Montgomery Co. to create app with real-time bus information

Montgomery County, Maryland, has been awarded a federal grant that will help develop an app that lets riders know the real-time status and occupancy of buses.

It’s called Ride On Crowd Sourcing System, or ROCSS, and not only will it let riders know how full the bus is, but it will also give information to the Montgomery County Department of Transportation’s central dispatch.

The new technology will be used with strategically placed buses to assist routes nearing capacity and offer trip-planning services, which will feature other local options such as Metrorail and Metrobus, a Montgomery County news release said.

A pilot program will begin this fall, and the rollout to all riders is projected to start next spring.

The program aims to decrease wait times by providing additional buses instead of requiring riders to wait for the next scheduled one. There will be strategically placed buses on routes that can provide service on a route nearing capacity, and ROCSS will let the public know when a new bus is being dispatched.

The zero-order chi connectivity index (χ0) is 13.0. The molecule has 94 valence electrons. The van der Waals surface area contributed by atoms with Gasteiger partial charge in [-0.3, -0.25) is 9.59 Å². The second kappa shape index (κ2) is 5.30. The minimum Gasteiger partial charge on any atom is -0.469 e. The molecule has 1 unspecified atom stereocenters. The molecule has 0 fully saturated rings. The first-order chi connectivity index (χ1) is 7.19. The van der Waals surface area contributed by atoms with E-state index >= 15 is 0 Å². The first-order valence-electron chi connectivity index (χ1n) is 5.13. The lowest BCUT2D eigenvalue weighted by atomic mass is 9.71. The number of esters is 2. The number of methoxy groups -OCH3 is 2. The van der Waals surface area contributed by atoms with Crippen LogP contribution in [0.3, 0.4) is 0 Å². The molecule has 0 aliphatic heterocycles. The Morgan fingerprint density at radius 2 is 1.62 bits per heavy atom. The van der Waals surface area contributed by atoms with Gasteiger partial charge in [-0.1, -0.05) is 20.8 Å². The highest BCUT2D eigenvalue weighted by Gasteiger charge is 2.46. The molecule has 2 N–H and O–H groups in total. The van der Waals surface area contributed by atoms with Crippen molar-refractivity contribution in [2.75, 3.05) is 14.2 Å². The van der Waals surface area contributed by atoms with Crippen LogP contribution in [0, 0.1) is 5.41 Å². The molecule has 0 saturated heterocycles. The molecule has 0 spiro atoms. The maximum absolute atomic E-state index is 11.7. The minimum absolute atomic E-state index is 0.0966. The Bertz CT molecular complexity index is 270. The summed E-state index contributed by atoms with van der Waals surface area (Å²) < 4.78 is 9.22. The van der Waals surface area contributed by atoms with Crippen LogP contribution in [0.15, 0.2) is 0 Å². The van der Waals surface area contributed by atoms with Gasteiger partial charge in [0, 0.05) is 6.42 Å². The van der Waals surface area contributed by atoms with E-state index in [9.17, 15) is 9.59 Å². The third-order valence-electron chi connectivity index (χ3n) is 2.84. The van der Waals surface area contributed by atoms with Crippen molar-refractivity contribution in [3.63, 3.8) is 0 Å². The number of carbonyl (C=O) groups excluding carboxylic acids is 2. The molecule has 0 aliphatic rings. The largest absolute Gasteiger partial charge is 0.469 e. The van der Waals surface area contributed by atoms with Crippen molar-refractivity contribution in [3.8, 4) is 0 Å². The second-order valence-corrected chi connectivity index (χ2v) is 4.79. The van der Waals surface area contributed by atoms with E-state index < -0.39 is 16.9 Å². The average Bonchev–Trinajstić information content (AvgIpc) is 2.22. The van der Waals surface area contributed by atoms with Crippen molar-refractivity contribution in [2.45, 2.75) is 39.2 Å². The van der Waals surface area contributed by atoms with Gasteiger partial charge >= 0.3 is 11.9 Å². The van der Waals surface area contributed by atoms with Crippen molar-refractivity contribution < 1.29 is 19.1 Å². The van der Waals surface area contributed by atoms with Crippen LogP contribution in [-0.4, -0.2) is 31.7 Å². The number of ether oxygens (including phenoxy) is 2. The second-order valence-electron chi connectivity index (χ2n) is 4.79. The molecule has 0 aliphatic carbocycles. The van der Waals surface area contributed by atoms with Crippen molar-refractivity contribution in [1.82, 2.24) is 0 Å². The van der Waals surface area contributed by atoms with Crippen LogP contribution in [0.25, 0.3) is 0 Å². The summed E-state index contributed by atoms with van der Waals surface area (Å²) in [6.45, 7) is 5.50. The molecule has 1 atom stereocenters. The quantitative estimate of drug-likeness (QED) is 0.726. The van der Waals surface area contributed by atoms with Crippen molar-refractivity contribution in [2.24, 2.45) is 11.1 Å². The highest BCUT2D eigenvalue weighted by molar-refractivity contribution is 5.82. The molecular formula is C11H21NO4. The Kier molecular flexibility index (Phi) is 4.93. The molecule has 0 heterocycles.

The real-time passenger count updates every 20 seconds, and Montgomery County said it will “increase rider confidence and reliability.”

“In order for us to achieve our county’s goal of reducing carbon emissions, we need to reduce the number of cars on our roads and increase the number of residents choosing mass-transit as their commuting option. By improving the reliability of our buses and cutting down on wait times, we are making transit a more attractive option for our residents,” county Executive Marc Elrich said in a statement.

The $450,000 grant by the Federal Transit Administration supports strategies that improve transit operations and enhance mobility of riders affected by the pandemic.

Ride On services are currently free to all passengers, a change made during the pandemic. They are required to wear a face covering while on the bus.

Abigail Constantino

Abigail Constantino started her journalism career writing for a local newspaper in Fairfax County, Virginia. She is a graduate of American University and The George Washington University.

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